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You were a history major in college, then went onto earn your M.A. in history. What inspired you to study law?

When I went to college in the late 60s and early 70s, it was a good time to be a liberal arts major. I wasn't thinking about what I would do for a living. I just thought I would study something that interested me. History, I found fascinating, but I probably had enough credits to have majored in English as well, because I liked reading novels. My particular focus, and what I went on to study at the University of Virginia, was U.S. history. My focus was from the Revolution to the Civil War – known as the Jeffersonian Period at the University of Virginia. History was interesting to me because I was very interested in the origins of the country where I had grown up.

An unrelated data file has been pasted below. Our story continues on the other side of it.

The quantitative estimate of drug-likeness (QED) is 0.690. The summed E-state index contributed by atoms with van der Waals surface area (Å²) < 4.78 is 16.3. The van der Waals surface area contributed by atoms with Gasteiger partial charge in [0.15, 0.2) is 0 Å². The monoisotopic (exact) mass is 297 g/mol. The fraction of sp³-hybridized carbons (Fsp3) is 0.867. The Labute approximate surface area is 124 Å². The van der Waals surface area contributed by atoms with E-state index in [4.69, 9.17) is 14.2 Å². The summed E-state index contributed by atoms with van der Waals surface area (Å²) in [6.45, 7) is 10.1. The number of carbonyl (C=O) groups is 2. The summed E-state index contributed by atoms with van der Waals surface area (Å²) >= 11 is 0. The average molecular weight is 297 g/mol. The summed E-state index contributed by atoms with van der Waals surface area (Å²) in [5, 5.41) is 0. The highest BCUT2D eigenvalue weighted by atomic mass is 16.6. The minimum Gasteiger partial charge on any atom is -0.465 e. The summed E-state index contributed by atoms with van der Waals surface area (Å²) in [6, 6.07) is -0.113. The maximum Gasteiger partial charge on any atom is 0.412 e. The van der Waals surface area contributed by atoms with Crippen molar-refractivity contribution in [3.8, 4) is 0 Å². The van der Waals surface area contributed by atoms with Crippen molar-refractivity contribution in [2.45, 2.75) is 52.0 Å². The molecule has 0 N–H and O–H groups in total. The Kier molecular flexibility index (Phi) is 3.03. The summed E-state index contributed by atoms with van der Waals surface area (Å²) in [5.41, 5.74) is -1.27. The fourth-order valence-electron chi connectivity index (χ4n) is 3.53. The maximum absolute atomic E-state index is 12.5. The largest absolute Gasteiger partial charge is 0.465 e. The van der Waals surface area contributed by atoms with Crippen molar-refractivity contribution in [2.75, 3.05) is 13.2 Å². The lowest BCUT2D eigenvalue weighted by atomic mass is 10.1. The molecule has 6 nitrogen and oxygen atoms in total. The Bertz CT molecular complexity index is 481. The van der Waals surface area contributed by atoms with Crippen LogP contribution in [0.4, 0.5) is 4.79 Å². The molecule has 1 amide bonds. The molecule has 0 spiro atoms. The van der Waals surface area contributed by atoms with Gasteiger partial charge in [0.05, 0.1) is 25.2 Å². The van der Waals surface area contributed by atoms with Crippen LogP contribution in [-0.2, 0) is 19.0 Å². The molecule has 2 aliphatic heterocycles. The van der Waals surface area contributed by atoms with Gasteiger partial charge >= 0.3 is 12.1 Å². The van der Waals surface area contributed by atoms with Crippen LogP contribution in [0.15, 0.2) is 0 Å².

After graduate school, I went back to Tallahassee, Florida, where I had been living, and went to work in the state government there, where I'd worked before graduate school. I spent some time in the executive branch and in the legislative branch. I was there about four years, when I realized it wasn't a career I wanted. Obviously, when you're working in a legislative body, you run into a lot of lawyers, and it looked to me like they had a pretty good gig of problem solving and that sounded interesting to me. It wasn't until I went to law school and spent the summer working at Ropes & Gray that I got interested in being a corporate and securities lawyer. 

You were at Ropes & Gray for over 30 years, specializing in securities and corporate law. What's the value of staying at one firm for so many years?